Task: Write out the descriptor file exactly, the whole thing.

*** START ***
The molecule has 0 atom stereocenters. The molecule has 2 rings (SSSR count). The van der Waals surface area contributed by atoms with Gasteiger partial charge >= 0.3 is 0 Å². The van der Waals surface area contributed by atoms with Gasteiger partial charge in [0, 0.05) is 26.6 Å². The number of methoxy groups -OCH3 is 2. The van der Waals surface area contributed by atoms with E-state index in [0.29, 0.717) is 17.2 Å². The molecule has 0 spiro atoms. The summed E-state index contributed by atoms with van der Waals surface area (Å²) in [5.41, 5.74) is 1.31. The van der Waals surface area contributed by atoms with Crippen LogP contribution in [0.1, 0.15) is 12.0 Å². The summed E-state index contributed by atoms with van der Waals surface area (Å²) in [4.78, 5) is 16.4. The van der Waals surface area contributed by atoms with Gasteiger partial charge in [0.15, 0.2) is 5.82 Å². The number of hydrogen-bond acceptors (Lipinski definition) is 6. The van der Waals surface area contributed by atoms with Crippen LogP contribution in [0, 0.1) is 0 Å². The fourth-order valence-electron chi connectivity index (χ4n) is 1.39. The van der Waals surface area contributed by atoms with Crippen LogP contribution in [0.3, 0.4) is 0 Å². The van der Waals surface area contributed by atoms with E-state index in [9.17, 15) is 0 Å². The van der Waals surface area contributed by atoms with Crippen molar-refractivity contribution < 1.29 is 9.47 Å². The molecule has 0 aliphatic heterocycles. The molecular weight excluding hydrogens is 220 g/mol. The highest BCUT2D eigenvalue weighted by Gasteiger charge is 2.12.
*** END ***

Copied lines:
The molecule has 0 atom stereocenters. The molecule has 2 rings (SSSR count). The van der Waals surface area contributed by atoms with Gasteiger partial charge >= 0.3 is 0 Å². The van der Waals surface area contributed by atoms with Gasteiger partial charge in [0, 0.05) is 26.6 Å². The number of methoxy groups -OCH3 is 2. The van der Waals surface area contributed by atoms with E-state index in [0.29, 0.717) is 17.2 Å². The molecule has 0 spiro atoms. The summed E-state index contributed by atoms with van der Waals surface area (Å²) in [5.41, 5.74) is 1.31. The van der Waals surface area contributed by atoms with Crippen LogP contribution in [0.1, 0.15) is 12.0 Å². The summed E-state index contributed by atoms with van der Waals surface area (Å²) in [4.78, 5) is 16.4. The van der Waals surface area contributed by atoms with Gasteiger partial charge in [0.15, 0.2) is 5.82 Å². The number of hydrogen-bond acceptors (Lipinski definition) is 6. The van der Waals surface area contributed by atoms with Crippen LogP contribution in [0, 0.1) is 0 Å². The fourth-order valence-electron chi connectivity index (χ4n) is 1.39. The van der Waals surface area contributed by atoms with Crippen LogP contribution in [0.3, 0.4) is 0 Å². The van der Waals surface area contributed by atoms with E-state index in [9.17, 15) is 0 Å². The van der Waals surface area contributed by atoms with Crippen molar-refractivity contribution < 1.29 is 9.47 Å². The molecule has 0 aliphatic heterocycles. The molecular weight excluding hydrogens is 220 g/mol. The highest BCUT2D eigenvalue weighted by Gasteiger charge is 2.12.